The other day, I wrote about the anger I felt when my dad was dying of cancer last year, and how much it surprised me.
I'm a fixer. I like to do what I can to fix things and make them better. This was a scenario where, as much as I desperately wanted to, I couldn't fix it.
I learned a lot about myself and what was important to me during that time, and I honestly believe that as horrible as it was, it was also a time of growth for me. Forced growth, to be certain, but growth nonetheless.
I discovered many years ago that I need to feel in control of what is going on around me. I wouldn't call myself a control freak, but I do need to feel like I have some handle on my situation. This was one of those times where I just had to go along for the ride, hold on and hope I was in one piece at the end.
How can you cope, then, when you feel like things are spinning out of control? Here are some of the things that I found important when I was going through this.
Be honest with yourself and the people around you. Express your feelings with words, through drawings or writing or song. Find a name for your grief, own it and take charge. Don't let it own you. It will eat you alive if you let it.
Find a physical outlet. Dance, run, kickbox, punch a heavy bag, walk outside and breathe in the fresh air. Give your anger or sadness a physical release. When my dad was dying, I wanted nothing more than to tell my story through movement. I figured that my body could express what my words couldn't. Exercise is good for stress and helps to give your body a rush of endorphins. It can help with sleep and gives you permission to leave everything else behind for a little while.
Know that it is OK to feel angry, even if the people around you aren't. It's a natural response to loss, and you are not crazy for how you feel.
Reach out. It's OK to want to get away for a couple of hours, to be with people you care about, to laugh or forget, just for a moment. It does not make you a bad person to crave an opportunity to escape that pain and feel like yourself again. The day my dad died, one of my best friends came to be with me. We talked, we remembered, we cried and we laughed hysterically. That night, we went out for dinner and raised a (very large on her part) glass to my dad. It was what I needed, but didn't know that I did.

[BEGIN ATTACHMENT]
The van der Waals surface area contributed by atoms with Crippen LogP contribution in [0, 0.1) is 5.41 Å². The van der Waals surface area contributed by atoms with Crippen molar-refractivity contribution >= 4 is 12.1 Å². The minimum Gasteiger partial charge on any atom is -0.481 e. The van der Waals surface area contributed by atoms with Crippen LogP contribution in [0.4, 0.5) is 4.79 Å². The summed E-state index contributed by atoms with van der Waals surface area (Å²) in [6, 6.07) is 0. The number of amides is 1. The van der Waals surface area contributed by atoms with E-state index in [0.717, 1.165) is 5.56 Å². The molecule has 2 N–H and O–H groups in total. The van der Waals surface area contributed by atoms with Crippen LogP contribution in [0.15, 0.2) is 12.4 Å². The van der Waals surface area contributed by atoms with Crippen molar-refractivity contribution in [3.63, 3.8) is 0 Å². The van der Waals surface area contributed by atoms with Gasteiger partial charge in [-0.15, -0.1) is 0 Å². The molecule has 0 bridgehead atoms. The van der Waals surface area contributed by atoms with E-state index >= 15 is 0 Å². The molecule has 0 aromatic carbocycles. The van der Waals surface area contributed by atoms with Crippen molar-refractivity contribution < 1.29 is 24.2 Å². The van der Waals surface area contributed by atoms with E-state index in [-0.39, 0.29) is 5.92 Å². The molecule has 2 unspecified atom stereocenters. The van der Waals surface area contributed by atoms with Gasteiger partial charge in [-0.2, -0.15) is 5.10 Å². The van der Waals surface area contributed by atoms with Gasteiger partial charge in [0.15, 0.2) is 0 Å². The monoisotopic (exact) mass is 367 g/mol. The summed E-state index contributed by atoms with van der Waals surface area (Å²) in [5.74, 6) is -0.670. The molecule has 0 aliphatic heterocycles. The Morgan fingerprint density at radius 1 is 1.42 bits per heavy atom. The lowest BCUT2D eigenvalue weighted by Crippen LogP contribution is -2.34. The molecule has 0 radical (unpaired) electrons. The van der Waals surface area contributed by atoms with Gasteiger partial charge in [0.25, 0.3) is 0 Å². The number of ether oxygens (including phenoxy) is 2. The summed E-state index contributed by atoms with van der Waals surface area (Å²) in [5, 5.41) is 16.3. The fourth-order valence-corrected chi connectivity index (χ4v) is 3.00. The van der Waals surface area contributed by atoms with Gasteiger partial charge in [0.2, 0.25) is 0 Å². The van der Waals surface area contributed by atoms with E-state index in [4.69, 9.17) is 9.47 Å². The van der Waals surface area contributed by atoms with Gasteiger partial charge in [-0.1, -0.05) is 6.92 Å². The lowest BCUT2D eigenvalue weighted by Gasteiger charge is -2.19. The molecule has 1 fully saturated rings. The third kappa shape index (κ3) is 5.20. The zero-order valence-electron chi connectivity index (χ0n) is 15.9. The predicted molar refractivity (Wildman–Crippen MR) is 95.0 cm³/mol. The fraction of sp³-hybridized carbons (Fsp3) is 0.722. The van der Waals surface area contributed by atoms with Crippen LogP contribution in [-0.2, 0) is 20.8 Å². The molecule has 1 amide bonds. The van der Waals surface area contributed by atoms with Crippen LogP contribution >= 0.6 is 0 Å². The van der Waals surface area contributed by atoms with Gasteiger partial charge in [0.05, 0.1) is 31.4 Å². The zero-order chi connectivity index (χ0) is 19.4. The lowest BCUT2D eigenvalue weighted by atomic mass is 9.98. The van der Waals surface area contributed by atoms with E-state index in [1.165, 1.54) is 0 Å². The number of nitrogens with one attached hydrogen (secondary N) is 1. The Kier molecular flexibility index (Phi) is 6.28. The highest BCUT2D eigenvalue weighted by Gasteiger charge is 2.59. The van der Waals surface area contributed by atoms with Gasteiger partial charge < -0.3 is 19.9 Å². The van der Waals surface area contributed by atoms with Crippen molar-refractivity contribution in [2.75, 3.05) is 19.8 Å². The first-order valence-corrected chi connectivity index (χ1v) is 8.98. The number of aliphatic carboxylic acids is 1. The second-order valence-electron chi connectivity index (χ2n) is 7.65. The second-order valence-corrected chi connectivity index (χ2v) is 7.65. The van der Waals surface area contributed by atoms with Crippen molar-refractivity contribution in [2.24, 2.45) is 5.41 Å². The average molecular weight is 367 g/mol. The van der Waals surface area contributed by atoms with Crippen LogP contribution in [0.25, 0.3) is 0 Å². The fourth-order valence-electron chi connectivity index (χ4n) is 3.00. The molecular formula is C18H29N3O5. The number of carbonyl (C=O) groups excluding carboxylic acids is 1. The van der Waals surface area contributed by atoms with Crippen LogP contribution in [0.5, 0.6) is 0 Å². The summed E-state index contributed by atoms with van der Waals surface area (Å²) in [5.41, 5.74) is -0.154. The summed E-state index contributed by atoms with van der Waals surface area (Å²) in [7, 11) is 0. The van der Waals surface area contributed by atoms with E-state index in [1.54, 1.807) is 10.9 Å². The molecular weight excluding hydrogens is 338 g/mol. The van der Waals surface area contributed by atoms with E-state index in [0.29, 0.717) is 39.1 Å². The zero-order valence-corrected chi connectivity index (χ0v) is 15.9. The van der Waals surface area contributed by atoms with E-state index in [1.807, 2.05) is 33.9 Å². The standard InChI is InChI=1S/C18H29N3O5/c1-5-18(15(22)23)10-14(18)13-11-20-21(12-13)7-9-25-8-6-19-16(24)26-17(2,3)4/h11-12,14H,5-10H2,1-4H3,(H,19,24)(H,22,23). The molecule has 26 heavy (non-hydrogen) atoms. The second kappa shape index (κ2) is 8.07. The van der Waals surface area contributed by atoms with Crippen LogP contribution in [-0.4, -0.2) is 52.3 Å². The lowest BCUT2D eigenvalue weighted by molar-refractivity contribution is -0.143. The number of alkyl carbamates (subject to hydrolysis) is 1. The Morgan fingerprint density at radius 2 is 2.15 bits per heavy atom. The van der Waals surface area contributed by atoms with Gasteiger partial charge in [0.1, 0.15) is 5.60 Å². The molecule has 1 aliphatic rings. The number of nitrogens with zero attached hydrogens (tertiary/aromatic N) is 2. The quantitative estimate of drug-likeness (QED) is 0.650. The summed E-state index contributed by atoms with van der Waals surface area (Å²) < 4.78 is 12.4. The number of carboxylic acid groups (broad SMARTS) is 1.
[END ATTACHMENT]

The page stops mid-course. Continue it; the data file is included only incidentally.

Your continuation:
Remember to fuel your body and soul. There were so many days when I wouldn't eat simply because I was completely focused on my dad and what was going on. People would come by with treats and often they would be the first thing I had eaten in hours. Make sure to drink lots, too. I was immensely grateful that there was a Starbucks in the hospital. Many days were fuelled by nothing more than eggnog and chestnut praline lattes, and that was OK. Eat and drink things that make you feel good - no guilt.
Take a few minutes or a couple of hours away, spending time by yourself or with people who will nourish your spirit. As much as you may want to be there every second of the day, burning yourself out is not going to do anyone any good.
The night my dad started to leave us, two days before he died, my son Q and I had tickets to see Disney On Ice with good friends of ours. When we arrived at the hospital that afternoon and found that my dad was slipping away, I was going to cancel our plans. I wanted to be there in case he went while I was an hour away at a show. Although he was no longer talking, I asked Dad if he wanted me to stay or go to the show, and he indicated very strongly that we were to go. I knew he wouldn't want us cancelling something that he knew Q was looking forward to so much. I bawled my eyes out, but knew that I had to honour his wishes. It was a memorable night, as it allowed my son the opportunity to be a kid and get away from the sadness for while. It gave us both time to be with people who made us feel happy and loved and a bit normal, as weird as that may sound.
Try to keep your routine as normal as you can. For us, this meant that we took the time to take Q to his activities, his sports and his birthday parties. We tried to keep things going, so that it didn't feel like all life had stopped. I knew that one day, life would have to go on, and I didn't want any of us to be completely disconnected from it when that day came.
Let yourself feel. Feel happy, feel sad, feel numb, feel angry. Whatever you are feeling is OK and normal. Also remember that everyone feels things differently. Just because everyone around you seems to be feeling one way and you find yourself feeling a different way, that is OK. This was a hard one for me to remember. We all experience grief differently, and that includes what feelings show.
It can be really hard to take care of yourself when you or someone you love is sick or in crisis, when you feel like life is spinning out of control. I've been there and I'm hoping that by sharing my experience and what helped me, it might help someone else.